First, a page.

Blood biomarker assay
Blood samples were collected via the ocular vein. The serum was obtained by centrifugation of the whole blood at 3,000 rpm for 15 minutes. Liver function was evaluated based on the serum levels of alkaline phosphatase (ALP), alanine aminotransferase (ALT), and aspartate aminotransferase (AST) as well as on blood glucose and cholesterol levels. Nephrotoxicity was determined by blood urea nitrogen (BUN), serum creatinine, total protein, albumin, and globulin.
Hematological parameter determination
Blood samples were collected in tubes containing ethylenediaminetetraacetic acid as anticoagulant. Hemoglobin, platelets, mean corpuscular hemoglobin concentration, packed cell volume, polymorphs, and lymphocytes were measured using a hematology Autoanalyzer, Mindray, BC 2800VET (Mindray Medical International Limited, Shenzhen, People’s Republic of China).
After sacrifice, liver and kidney were removed and placed into buffered formalin. For pathological studies, all histopathological tests were performed using standard laboratory procedures. The tissues were embedded in paraffin blocks, then sliced to 5 μm thickness and placed onto glass slides. After hematoxylin–eosin staining, the slides were observed and photos were taken using an optical microscope. The results were analyzed by a veterinary pathologist.
For statistical analysis, each of the experimental values was compared with its corresponding control. The results were expressed as mean ± standard deviation. Multi-group comparisons of the means were carried out by one-way analysis of variance test. Statistical significance for all tests was set at P<0.05.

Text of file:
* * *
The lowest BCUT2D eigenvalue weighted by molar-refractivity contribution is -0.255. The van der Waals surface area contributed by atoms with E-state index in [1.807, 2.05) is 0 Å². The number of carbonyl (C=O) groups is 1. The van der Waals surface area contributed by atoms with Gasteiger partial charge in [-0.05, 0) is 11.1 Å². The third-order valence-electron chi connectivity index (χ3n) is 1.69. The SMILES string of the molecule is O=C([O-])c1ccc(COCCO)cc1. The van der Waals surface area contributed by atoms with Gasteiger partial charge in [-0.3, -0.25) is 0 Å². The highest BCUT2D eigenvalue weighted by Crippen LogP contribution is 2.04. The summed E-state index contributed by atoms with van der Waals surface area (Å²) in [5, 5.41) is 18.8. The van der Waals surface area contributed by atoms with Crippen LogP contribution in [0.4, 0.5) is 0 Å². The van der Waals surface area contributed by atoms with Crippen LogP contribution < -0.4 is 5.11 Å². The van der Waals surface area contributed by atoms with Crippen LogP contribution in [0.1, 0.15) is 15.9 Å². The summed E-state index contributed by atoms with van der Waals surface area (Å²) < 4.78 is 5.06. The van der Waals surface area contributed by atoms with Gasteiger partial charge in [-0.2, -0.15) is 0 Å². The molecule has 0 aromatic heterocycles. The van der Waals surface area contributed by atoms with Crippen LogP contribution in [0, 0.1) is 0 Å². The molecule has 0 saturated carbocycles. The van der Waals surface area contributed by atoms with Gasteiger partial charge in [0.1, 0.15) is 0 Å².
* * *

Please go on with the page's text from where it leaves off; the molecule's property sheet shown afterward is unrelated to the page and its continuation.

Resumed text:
Results and discussion
Acute toxicity analysis of surface modified paclitaxel attached HAp and TiO2 nanoparticles
No mortality was observed in the animals in any test group or in the control group. The animals did not show any abnormal behavior throughout the 14 days. Pathological examination of liver and kidney did not show any evidence of toxicity. Clinical signs of HAp-PEG-FA-PAC/TiO2-PEG-FA-PAC nanoparticles over a period of 14 days are shown in Table 1. The nanoparticle-based targeted drug delivery system was found to be safe for a single limit dose equivalent to 250 and 500 mg/kg of HAp-PEG-FA-PAC/TiO2-PEG-FA-PAC. All clinical symptoms were evaluated by comparing treated animals with controls (n=3). The toxicity of the nanoparticle formulation due to a single dose for less than 14 days was determined by acute toxicity analysis.19 The present study showed that intraperitoneal treatment of mice with HAp-PEG-FA-PAC/TiO2-PEG-FA-PAC did not induce mortality or significant clinical symptoms of toxicity.